Freeman, Kathleen, The Work and Life of Solon, with a Translation of His Poems (New York: Arno Press, 1976)

Gehrke, Hans-Joachim, Stasis: Untersuchungen Zu Den Inneren Kriegen in Den Griechischen Staaten Des 5. Und 4. Jahrhunderts V. Chr. (Munich: Beck, 1985)

Gray, Benjamin D. Stasis and Stability : Exile, the Polis, and Political Thought, c. 404-146 BC (Oxford University Press, 2015)

Homer, The Iliad in two volumes, trans. A.T. Murray (Cambridge, MA: Harvard University Press, 1924)

Jones, W. H. S. The Medical Writings of Anonymus Londinensis (Cambridge: University Press, 1947)

Lane, Sir William Arbuthnot, The Operative Treatment of Chronic Intestinal Stasis (London: Nisbet, 1915)

Lintott, Andrew, Violence, Civil Strife and Evolution in the Classical City (London: Croom Helm, 1982), 34, 51, 75–6.

Loraux, Nicole, The Divided City: On Memory and Forgetting in Ancient Athens (New York: Zone Books, 2001)

Loraux, Nicole, La Tragédie d'Athens, La Politique entre l'Ombre et l'Utopie (Paris: Éditions de Seuil, 2005)

Loraux, Nicole, ‘La guerre dans la famille’, Clio. Histoire‚ femmes et sociétés, 5(1997), published online 1 January 2005.

Lynn, Greg, Animate Form (New York, Princeton Architectural Press, 1999)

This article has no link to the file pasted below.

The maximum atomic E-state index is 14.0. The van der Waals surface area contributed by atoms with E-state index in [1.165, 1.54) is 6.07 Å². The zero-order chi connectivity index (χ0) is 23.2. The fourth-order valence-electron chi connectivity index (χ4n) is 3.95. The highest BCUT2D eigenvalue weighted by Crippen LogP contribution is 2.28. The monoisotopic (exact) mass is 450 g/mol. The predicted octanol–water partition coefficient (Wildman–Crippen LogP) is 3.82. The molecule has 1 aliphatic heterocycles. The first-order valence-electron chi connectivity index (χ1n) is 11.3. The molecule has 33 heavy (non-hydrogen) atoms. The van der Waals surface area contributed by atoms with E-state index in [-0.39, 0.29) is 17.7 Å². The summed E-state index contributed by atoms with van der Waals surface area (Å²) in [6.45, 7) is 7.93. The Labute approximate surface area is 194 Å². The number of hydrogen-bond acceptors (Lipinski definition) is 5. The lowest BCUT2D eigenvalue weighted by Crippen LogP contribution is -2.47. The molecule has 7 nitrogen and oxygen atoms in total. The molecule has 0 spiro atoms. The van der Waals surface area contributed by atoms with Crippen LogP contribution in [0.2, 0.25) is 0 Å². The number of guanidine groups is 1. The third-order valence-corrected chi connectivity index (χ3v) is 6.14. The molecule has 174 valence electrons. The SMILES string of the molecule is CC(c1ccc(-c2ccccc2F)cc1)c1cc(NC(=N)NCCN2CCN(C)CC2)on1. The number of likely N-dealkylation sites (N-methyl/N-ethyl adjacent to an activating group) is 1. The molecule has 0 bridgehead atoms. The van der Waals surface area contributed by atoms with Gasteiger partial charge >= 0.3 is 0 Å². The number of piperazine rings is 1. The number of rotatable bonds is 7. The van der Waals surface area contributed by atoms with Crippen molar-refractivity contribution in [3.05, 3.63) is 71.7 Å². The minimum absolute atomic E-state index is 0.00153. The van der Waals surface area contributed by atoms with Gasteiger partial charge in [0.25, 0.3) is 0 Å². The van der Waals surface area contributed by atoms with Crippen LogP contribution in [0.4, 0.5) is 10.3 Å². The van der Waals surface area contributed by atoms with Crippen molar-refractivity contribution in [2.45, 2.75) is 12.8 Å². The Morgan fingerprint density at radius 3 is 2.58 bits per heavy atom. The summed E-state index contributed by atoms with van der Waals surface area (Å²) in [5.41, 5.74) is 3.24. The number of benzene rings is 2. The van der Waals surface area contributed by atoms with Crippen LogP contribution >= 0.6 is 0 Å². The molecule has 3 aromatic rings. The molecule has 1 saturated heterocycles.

Liu, Chongyun; Tseng, Angela; and Yang, Sue, Chinese Herbal Medicine: Modern Applications of Traditional Formulas (Boca Raton: CRC Press, 2005).

Miessen, Markus, The Nightmare of Participation (Crossbench Praxis as a Mode of Criticality) (Berlin: Sternberg Press, 2010)

Mouffe, Chantal, Agonistics: Thinking the World Politically (London: Verso, 2013).

Niven, Larry, Ringworld (New York: Ballantine, 1970)

Plato, Cratylus. Trans. Benjamin Jowett,

Plato, The Republic in Paul Shorey (trans.) Plato in Twelve Volumes, Vols. 5 & 6 (Cambridge, MA: Harvard University Press, 1969)

Plato, Timaeus 81e6–82b1, from W. R. M. Lamb (trans.) Plato in Twelve Volumes, Vol. 9 (Cambridge, MA: Harvard University Press, 1925)

Plato, Phaedo, in Benjamin Jowett (trans.), Dialogues of Plato (New York, Colonial Press, 1899)

Plato, Sophist, in John Burnet (ed.) Plato. Platonis Opera, (Oxford: Oxford University Press, 1903)

Plutarch, Plutarch’s Lives with an English translation by Bernadotte Perrin in 11 Volumes, vol. 1, (Cambridge, MA: Harvard University Press, 1967 [1914])

Prothero, Donald, ‘The Mysteries of the Tar Pits’, Skepticblog, 27 March 2013,

Raunig, Gerald, Dividuum. Machinic Capitalism and Molecular Revolution, vol. 1, trans. Aileen Derieg (Cambridge, MA: MIT Press, 2016)

Reich, Wilhelm.

Weed, Ronald, Aristotle on Stasis: a Moral Psychology of Political Conflict (Berlin: Logos Verlag, 2007)

Williams, Raymond, Keywords: A Vocabulary of Culture and Society (London: Croom Helm, 1976)

Xenophon, Xenophon in Seven Volumes, vols. 5 and 6, trans. Walter Miller (Cambridge, MA: Harvard University Press, 1914)

Zadorojnyi, Alexei, ‘“Stabbed with large pens”: trajectories of literacy in Plutarch’s Lives’, in Lukas de Blois, et al., eds, The Statesman in Plutarch’s Works, vol. 2 (Leiden & Boston: Brill, 2008).